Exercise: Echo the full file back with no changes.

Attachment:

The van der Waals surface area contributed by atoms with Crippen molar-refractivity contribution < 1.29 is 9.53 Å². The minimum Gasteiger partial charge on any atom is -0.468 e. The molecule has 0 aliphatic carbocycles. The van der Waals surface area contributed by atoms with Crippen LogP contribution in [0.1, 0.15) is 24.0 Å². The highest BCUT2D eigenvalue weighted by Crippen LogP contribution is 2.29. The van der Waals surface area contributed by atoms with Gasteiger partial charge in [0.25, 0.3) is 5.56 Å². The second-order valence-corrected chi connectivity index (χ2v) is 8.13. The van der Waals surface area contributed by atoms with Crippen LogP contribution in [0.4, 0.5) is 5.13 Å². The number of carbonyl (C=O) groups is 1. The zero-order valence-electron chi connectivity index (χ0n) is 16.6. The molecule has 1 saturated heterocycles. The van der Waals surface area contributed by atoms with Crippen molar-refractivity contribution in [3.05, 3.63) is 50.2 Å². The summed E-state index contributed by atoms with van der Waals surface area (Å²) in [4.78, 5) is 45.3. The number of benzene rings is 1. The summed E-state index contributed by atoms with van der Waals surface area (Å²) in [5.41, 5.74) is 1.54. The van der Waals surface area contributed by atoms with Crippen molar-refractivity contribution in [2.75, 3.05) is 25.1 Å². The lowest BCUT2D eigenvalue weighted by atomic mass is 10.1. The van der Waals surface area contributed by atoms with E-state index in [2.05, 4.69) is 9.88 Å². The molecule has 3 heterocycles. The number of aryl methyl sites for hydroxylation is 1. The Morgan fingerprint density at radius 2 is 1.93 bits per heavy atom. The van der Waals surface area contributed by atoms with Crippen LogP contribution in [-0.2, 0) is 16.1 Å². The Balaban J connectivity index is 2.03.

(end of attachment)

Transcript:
The van der Waals surface area contributed by atoms with Crippen molar-refractivity contribution < 1.29 is 9.53 Å². The minimum Gasteiger partial charge on any atom is -0.468 e. The molecule has 0 aliphatic carbocycles. The van der Waals surface area contributed by atoms with Crippen LogP contribution in [0.1, 0.15) is 24.0 Å². The highest BCUT2D eigenvalue weighted by Crippen LogP contribution is 2.29. The van der Waals surface area contributed by atoms with Gasteiger partial charge in [0.25, 0.3) is 5.56 Å². The second-order valence-corrected chi connectivity index (χ2v) is 8.13. The van der Waals surface area contributed by atoms with Crippen LogP contribution in [0.4, 0.5) is 5.13 Å². The number of carbonyl (C=O) groups is 1. The zero-order valence-electron chi connectivity index (χ0n) is 16.6. The molecule has 1 saturated heterocycles. The van der Waals surface area contributed by atoms with Crippen molar-refractivity contribution in [3.05, 3.63) is 50.2 Å². The summed E-state index contributed by atoms with van der Waals surface area (Å²) in [4.78, 5) is 45.3. The number of benzene rings is 1. The summed E-state index contributed by atoms with van der Waals surface area (Å²) in [5.41, 5.74) is 1.54. The van der Waals surface area contributed by atoms with Crippen molar-refractivity contribution in [2.75, 3.05) is 25.1 Å². The lowest BCUT2D eigenvalue weighted by atomic mass is 10.1. The van der Waals surface area contributed by atoms with E-state index in [2.05, 4.69) is 9.88 Å². The molecule has 3 heterocycles. The number of aryl methyl sites for hydroxylation is 1. The Morgan fingerprint density at radius 2 is 1.93 bits per heavy atom. The van der Waals surface area contributed by atoms with Crippen LogP contribution in [-0.2, 0) is 16.1 Å². The Balaban J connectivity index is 2.03.